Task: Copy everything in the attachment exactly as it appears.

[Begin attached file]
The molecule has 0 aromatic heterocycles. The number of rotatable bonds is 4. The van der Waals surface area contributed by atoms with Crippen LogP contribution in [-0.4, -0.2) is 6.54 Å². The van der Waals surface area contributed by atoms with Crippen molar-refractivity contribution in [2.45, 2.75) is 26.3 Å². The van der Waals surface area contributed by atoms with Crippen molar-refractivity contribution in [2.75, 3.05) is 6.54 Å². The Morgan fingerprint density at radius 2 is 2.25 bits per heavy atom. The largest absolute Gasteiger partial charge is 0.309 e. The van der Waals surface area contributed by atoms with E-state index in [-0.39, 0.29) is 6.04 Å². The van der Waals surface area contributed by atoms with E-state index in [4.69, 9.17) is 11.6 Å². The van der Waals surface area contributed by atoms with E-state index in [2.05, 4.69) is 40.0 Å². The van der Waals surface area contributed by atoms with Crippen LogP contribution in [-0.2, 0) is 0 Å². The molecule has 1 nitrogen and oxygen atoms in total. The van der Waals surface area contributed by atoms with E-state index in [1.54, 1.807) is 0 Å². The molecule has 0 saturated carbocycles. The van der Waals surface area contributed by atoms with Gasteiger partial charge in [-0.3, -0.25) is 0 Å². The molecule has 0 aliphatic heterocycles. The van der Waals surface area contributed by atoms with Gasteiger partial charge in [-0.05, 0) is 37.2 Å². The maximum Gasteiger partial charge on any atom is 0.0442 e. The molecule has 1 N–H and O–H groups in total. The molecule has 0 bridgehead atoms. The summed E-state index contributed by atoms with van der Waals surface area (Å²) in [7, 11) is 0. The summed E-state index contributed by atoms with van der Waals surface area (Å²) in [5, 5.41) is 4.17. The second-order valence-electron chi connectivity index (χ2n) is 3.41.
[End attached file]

The molecule has 0 aromatic heterocycles. The number of rotatable bonds is 4. The van der Waals surface area contributed by atoms with Crippen LogP contribution in [-0.4, -0.2) is 6.54 Å². The van der Waals surface area contributed by atoms with Crippen molar-refractivity contribution in [2.45, 2.75) is 26.3 Å². The van der Waals surface area contributed by atoms with Crippen molar-refractivity contribution in [2.75, 3.05) is 6.54 Å². The Morgan fingerprint density at radius 2 is 2.25 bits per heavy atom. The largest absolute Gasteiger partial charge is 0.309 e. The van der Waals surface area contributed by atoms with E-state index in [-0.39, 0.29) is 6.04 Å². The van der Waals surface area contributed by atoms with E-state index in [4.69, 9.17) is 11.6 Å². The van der Waals surface area contributed by atoms with E-state index in [2.05, 4.69) is 40.0 Å². The van der Waals surface area contributed by atoms with Crippen LogP contribution in [-0.2, 0) is 0 Å². The molecule has 1 nitrogen and oxygen atoms in total. The van der Waals surface area contributed by atoms with E-state index in [1.54, 1.807) is 0 Å². The molecule has 0 saturated carbocycles. The van der Waals surface area contributed by atoms with Gasteiger partial charge in [-0.3, -0.25) is 0 Å². The molecule has 0 aliphatic heterocycles. The van der Waals surface area contributed by atoms with Gasteiger partial charge in [-0.05, 0) is 37.2 Å². The maximum Gasteiger partial charge on any atom is 0.0442 e. The molecule has 1 N–H and O–H groups in total. The molecule has 0 bridgehead atoms. The summed E-state index contributed by atoms with van der Waals surface area (Å²) in [7, 11) is 0. The summed E-state index contributed by atoms with van der Waals surface area (Å²) in [5, 5.41) is 4.17. The second-order valence-electron chi connectivity index (χ2n) is 3.41.